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About Dalrymple

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Getting there and getting around

The park is 42km north of Charters Towers. Access to the western side of the park and Burdekin River camping area is via the Gregory Developmental Road (Lynd Highway). From the south, turn right onto an unsealed vehicle track at Fletcher Creek camping reserve and travel a further 2.5km along this track to the park entrance. Access to the eastern side of the park and Mount Keelbottom is via the Flinders Highway. Turn north onto Dotswood Road near Mingela. The park entrance is approximately 70km from here.

Certain areas of the park on both sides are privately owned. Public access is not allowed in these areas. Please observe and respect 'private property' signs.

The access roads are unsealed and recommended for four-wheel-drive vehicles. Proceed with care in times of wet weather. The roads may be closed during wet periods. Check with RACQ for road conditions (see tourism information links for contact details) and the Bureau of Meteorology for updated weather reports.

Wheelchair accessibility

Facilities at Fletcher Creek camping reserve (managed by Charters Towers Regional Council) are wheelchair accessible.

Park features

Dalrymple National Park features some unique features of the Charters Towers region including ancient lava flows and the Burdekin River, the largest river in Queensland. In the dry season its sandy edges provide a lovely setting for camping.

Mount Keelbottom can be seen rising 130m above the surrounding plain.

Part of the old Dalrymple township site can be found in the park. It was one of the first inland settlements in northern Australia.

Read more about nature, culture and history of Dalrymple National Park.

Camping and accommodation

Camp site 1, Burdekin River camping area. Photo: Queensland Government.

Camp site 1, Burdekin River camping area. Photo: Queensland Government.


Burdekin River camping area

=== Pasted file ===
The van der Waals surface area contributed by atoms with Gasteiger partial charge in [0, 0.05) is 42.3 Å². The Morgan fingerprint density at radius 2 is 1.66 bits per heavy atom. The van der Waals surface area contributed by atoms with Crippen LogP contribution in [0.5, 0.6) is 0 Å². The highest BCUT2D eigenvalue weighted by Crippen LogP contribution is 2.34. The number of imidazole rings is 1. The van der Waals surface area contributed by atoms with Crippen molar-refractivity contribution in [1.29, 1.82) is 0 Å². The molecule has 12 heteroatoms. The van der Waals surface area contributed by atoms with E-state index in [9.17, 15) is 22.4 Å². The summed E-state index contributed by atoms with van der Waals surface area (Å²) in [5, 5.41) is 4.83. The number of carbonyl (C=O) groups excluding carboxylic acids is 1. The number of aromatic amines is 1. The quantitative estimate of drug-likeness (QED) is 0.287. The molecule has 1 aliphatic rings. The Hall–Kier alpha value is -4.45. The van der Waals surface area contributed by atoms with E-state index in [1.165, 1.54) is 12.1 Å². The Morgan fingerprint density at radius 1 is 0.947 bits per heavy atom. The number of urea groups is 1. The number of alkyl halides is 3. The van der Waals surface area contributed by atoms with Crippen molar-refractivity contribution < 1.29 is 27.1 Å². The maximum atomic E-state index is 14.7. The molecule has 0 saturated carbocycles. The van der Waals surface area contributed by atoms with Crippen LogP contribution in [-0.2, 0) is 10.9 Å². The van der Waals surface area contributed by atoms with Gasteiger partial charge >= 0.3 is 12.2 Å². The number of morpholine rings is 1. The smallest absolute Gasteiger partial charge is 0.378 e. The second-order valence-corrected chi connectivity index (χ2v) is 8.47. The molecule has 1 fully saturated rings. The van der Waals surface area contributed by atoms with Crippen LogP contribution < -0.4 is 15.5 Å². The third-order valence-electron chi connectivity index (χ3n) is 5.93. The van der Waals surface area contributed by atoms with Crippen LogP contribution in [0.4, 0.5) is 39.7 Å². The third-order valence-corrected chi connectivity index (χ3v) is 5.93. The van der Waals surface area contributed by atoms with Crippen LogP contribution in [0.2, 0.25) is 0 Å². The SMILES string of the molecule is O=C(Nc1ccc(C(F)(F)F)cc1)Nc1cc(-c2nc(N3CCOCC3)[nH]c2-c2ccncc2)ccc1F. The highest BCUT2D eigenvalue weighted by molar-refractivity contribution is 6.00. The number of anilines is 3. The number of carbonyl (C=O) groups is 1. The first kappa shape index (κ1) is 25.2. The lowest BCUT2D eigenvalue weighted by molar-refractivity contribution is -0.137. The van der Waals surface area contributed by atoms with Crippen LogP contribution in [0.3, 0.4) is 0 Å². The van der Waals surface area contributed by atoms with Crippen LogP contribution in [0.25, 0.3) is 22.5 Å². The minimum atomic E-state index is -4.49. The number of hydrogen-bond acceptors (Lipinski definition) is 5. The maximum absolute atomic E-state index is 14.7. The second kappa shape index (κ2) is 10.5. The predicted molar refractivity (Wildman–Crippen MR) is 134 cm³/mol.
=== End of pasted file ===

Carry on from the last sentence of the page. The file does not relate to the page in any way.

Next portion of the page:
Vehicle-based bush camping is permitted on the south-western bank of the Burdekin River at four cleared camp sites under the gum trees. No facilities are provided. A tag with your booking number must be displayed at your camp site.

Camping permits are required for Burdekin River camping area, and fees apply.

Access to the camping area is by four-wheel-drive vehicle only. Read more about staying safe and looking after the park.

Other accommodation

A range of holiday accommodation is offered in and around Charters Towers. For more information see the tourism information links below.

Things to do


Dalrymple National Park is mostly undeveloped for walking, however rough trails follow the Burdekin River and Fletcher Creek. These peaceful walks allow visitors to explore the basalt flows on the park and the riverside environment. There is a walking track to Lowes Basin starting at the day-use area. The track crosses Fletcher Creek, taking walkers over basalt rock formations and across open woodlands to Lowes Basin. Track markers denote the track.

Longer hikes to Mount Keelbottom should only be undertaken by well-equipped, experienced bushwalkers. Walkers must be well prepared and responsible for their own safety.

Cycling/Mountain bike riding

Bike through Dalrymple National Park on the internal roads. Riding from the Fletcher Creek Camping Reserve to the Burdekin River within the park offers an easy and pleasant riding experience. Expect to share the roads with pedestrians, vehicles and other cyclists.

For more information, see cycling.

Trail-bike riding and four-wheel-driving